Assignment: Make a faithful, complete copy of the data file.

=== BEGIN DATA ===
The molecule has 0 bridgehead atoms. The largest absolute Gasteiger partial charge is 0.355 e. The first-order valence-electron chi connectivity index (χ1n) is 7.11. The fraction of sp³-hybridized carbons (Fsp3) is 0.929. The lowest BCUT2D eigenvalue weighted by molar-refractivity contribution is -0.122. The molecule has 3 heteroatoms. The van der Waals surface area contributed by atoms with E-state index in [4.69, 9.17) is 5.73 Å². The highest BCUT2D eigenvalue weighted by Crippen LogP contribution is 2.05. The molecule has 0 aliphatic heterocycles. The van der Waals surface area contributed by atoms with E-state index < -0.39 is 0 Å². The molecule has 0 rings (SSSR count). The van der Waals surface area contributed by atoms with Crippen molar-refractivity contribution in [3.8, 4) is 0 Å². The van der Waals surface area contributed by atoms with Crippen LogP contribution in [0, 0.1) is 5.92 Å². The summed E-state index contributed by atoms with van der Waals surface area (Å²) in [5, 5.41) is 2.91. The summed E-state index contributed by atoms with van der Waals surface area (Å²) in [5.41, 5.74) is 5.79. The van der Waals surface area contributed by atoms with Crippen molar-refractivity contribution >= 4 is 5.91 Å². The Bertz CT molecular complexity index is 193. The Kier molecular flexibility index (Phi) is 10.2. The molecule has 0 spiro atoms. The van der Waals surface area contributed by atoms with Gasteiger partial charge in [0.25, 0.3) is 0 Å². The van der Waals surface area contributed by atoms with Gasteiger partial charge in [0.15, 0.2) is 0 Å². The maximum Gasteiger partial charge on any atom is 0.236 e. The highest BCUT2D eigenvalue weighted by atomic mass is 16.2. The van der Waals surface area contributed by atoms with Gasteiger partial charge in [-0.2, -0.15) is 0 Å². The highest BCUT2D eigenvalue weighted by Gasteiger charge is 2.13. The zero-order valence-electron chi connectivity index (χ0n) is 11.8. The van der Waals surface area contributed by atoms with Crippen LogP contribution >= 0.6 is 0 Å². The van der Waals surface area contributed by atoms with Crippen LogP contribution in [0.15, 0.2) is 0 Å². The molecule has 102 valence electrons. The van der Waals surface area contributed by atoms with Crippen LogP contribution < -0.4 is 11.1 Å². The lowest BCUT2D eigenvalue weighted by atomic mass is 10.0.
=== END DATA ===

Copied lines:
The molecule has 0 bridgehead atoms. The largest absolute Gasteiger partial charge is 0.355 e. The first-order valence-electron chi connectivity index (χ1n) is 7.11. The fraction of sp³-hybridized carbons (Fsp3) is 0.929. The lowest BCUT2D eigenvalue weighted by molar-refractivity contribution is -0.122. The molecule has 3 heteroatoms. The van der Waals surface area contributed by atoms with E-state index in [4.69, 9.17) is 5.73 Å². The highest BCUT2D eigenvalue weighted by Crippen LogP contribution is 2.05. The molecule has 0 aliphatic heterocycles. The van der Waals surface area contributed by atoms with E-state index < -0.39 is 0 Å². The molecule has 0 rings (SSSR count). The van der Waals surface area contributed by atoms with Crippen molar-refractivity contribution in [3.8, 4) is 0 Å². The van der Waals surface area contributed by atoms with Crippen LogP contribution in [0, 0.1) is 5.92 Å². The summed E-state index contributed by atoms with van der Waals surface area (Å²) in [5, 5.41) is 2.91. The summed E-state index contributed by atoms with van der Waals surface area (Å²) in [5.41, 5.74) is 5.79. The van der Waals surface area contributed by atoms with Crippen molar-refractivity contribution >= 4 is 5.91 Å². The Bertz CT molecular complexity index is 193. The Kier molecular flexibility index (Phi) is 10.2. The molecule has 0 spiro atoms. The van der Waals surface area contributed by atoms with Gasteiger partial charge in [0.25, 0.3) is 0 Å². The van der Waals surface area contributed by atoms with Gasteiger partial charge in [0.15, 0.2) is 0 Å². The maximum Gasteiger partial charge on any atom is 0.236 e. The highest BCUT2D eigenvalue weighted by atomic mass is 16.2. The van der Waals surface area contributed by atoms with Gasteiger partial charge in [-0.2, -0.15) is 0 Å². The highest BCUT2D eigenvalue weighted by Gasteiger charge is 2.13. The zero-order valence-electron chi connectivity index (χ0n) is 11.8. The van der Waals surface area contributed by atoms with Crippen LogP contribution >= 0.6 is 0 Å². The van der Waals surface area contributed by atoms with Crippen LogP contribution in [0.15, 0.2) is 0 Å². The molecule has 102 valence electrons. The van der Waals surface area contributed by atoms with Crippen LogP contribution < -0.4 is 11.1 Å². The lowest BCUT2D eigenvalue weighted by atomic mass is 10.0.